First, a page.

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Joseph E. Oros, Jr. (born June 15, 1916 in Cleveland, OH – August 2, 2012[1])[2] was an automobile stylist for Ford Motor Company over a period of 21 years[3] — known as the Chief Designer of the team at Ford that styled the original Mustang,[4] and for his contributions to the 1955 Ford Thunderbird.[5] Oros was also an artist, sculptor, painter and industrial designer, having designed appliances and other products.[4]

Oros was born to non-English speaking Romanian parents. He was moved up a grade from 3rd to 5th because of his fantastic art work even though his math and science skills were questionable.[citation needed]

Oros died on August 2, 2012 at the age of 96.[6] He lived in Santa Barbara, California[4] with his wife Betty Thatcher Oros, until her death in 2001. His house was full of his own artwork, including paintings and sculptures. Oros was working on a 3D model of the earth depicting all the original settlers. In 2009, he was about 1/4 of his way through it.[citation needed]

Education and career[edit]

Oros graduated at the top of his class[7] from the Cleveland Institute of Art in 1939 — having studied under Viktor Schreckengost[8] — and later became a student at General Motors's School of Automotive Design, where he worked under Harley Earl's guidance[citation needed], including a period of time with Cadillac.[4] At GM, he met classmates Elwood Engel, later design chief at Chrysler Corporation and George W. Walker, later vice president of design at Ford Motor Company. After serving in World War II, Oros went to work for Walker's industrial design firm. He also recommended hiring there of his close friend Engel. Walker and Oros worked on designing Nash automobiles until 1947, when Walker's firm won a contract with Ford. Together, they worked on the designed of the 1949 For,[9] a design Oros described as inspired by an airplane.[9] When Walker later became head of Ford design in 1955, Oros joined Walker and Engel there. Oros worked primarily on the designs for Ford's cars and trucks, while Engel worked on Lincoln and Mercury.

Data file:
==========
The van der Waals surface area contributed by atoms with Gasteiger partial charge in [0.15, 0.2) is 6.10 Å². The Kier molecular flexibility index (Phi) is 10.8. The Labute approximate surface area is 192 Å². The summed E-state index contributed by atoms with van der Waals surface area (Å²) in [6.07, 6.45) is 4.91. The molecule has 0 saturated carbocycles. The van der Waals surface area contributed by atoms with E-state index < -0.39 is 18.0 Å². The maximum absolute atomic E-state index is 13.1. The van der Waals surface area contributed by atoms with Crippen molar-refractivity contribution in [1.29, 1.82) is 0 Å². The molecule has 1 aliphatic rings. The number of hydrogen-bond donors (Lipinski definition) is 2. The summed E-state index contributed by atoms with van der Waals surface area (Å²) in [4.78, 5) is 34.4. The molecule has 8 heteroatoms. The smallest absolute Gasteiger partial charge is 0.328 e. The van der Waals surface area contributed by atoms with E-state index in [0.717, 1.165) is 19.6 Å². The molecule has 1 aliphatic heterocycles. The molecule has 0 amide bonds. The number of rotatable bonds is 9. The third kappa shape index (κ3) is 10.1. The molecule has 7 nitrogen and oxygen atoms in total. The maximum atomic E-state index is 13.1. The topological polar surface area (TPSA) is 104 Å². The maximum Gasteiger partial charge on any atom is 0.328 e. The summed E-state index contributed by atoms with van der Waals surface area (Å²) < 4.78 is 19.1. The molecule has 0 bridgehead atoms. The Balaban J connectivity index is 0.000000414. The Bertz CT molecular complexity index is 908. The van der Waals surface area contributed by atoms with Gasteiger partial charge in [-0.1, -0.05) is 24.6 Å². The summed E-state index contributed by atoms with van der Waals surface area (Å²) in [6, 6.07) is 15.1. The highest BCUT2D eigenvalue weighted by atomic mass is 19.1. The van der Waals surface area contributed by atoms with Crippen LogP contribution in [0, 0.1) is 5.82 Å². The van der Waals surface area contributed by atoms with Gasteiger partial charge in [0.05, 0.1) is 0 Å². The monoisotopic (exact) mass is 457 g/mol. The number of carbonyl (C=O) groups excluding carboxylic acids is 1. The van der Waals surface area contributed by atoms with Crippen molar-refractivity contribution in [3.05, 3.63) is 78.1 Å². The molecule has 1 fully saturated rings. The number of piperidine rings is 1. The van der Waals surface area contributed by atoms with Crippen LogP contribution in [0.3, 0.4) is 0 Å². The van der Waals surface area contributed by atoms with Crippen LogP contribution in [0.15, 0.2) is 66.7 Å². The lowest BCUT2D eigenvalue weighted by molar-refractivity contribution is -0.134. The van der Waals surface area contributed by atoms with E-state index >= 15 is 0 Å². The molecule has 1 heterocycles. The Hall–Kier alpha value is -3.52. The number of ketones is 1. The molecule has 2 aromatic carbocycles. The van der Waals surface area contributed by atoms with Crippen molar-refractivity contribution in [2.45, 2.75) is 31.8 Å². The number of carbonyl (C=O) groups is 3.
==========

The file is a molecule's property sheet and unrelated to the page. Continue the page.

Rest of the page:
Oros received a Medallion Award from the Industrial Designers Institute (IDI) (now the Industrial Designers Society of America) along with George W. Walker, Eugene Bordinat, Herbert Tod, Rulo N. Conrad, John Najjar, and Elwood P. Engel, for the 1956 Lincoln Premier hard-top[10] — as well as an IDI Bronze Medal in 1964[10] along with Eugene Bordinat, L. David Ash, G. L. Halderman, Charles H. Phaneuf, D.C. Woods, J. Najjar, and J.B. Foster for their contributions to the Mustang.

Oros rose to director of exterior design and had oversight for many Ford vehicle projects. In 1958, Oros did the primary design work on the new, four-seat Ford Thunderbird that was to debut in the 1958 model year. It beat out a competing design by Engel (which later became the iconic 1961 Lincoln Continental). Although delays caused the revised Thunderbird to arrive in dealerships three months late, it was a huge sales success. The 1958 Thunderbird outsold the old two-seat model 2-to-1, and was named Motor Trend's Car of the Year. The body style was continued through 1960.

Ford Mustang[edit]

1964/65 Mustang

As Lee Iacocca's assistant general manager and chief engineer, Donald N. Frey, was the head engineer for the Mustang project — supervising the development of the Mustang in a record 18 months[11][12] — while Iacocca himself championed the project as Ford Division general manager. The Mustang prototype had been a two-seat, mid-mounted engine roadster, later remodeled as a four-seat car styled under the direction of Project Design Chief Joe Oros and his team of L. David Ash, Gale Halderman, and John Foster[13] — in Ford's LincolnMercury Division design studios, which produced the winning design in an intramural design contest instigated by Iacocca. Ash's styling exercise, originally internally named the Cougar, was the winning styling exercise.[13]